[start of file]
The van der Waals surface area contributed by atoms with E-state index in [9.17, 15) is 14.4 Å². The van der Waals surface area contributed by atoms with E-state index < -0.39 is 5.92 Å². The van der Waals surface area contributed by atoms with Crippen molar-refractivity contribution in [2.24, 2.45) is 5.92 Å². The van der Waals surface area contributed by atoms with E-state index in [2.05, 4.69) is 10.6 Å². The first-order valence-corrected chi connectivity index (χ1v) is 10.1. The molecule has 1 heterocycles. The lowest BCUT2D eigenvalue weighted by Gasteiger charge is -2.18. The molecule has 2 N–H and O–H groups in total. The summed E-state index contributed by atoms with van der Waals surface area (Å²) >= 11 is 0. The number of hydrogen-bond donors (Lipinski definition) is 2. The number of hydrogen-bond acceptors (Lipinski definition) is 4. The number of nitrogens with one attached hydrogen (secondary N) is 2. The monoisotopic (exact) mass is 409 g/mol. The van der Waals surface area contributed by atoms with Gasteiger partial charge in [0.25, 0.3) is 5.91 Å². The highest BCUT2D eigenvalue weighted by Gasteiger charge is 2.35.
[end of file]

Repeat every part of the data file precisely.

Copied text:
The van der Waals surface area contributed by atoms with E-state index in [9.17, 15) is 14.4 Å². The van der Waals surface area contributed by atoms with E-state index < -0.39 is 5.92 Å². The van der Waals surface area contributed by atoms with Crippen molar-refractivity contribution in [2.24, 2.45) is 5.92 Å². The van der Waals surface area contributed by atoms with E-state index in [2.05, 4.69) is 10.6 Å². The first-order valence-corrected chi connectivity index (χ1v) is 10.1. The molecule has 1 heterocycles. The lowest BCUT2D eigenvalue weighted by Gasteiger charge is -2.18. The molecule has 2 N–H and O–H groups in total. The summed E-state index contributed by atoms with van der Waals surface area (Å²) >= 11 is 0. The number of hydrogen-bond donors (Lipinski definition) is 2. The number of hydrogen-bond acceptors (Lipinski definition) is 4. The number of nitrogens with one attached hydrogen (secondary N) is 2. The monoisotopic (exact) mass is 409 g/mol. The van der Waals surface area contributed by atoms with Gasteiger partial charge in [0.25, 0.3) is 5.91 Å². The highest BCUT2D eigenvalue weighted by Gasteiger charge is 2.35.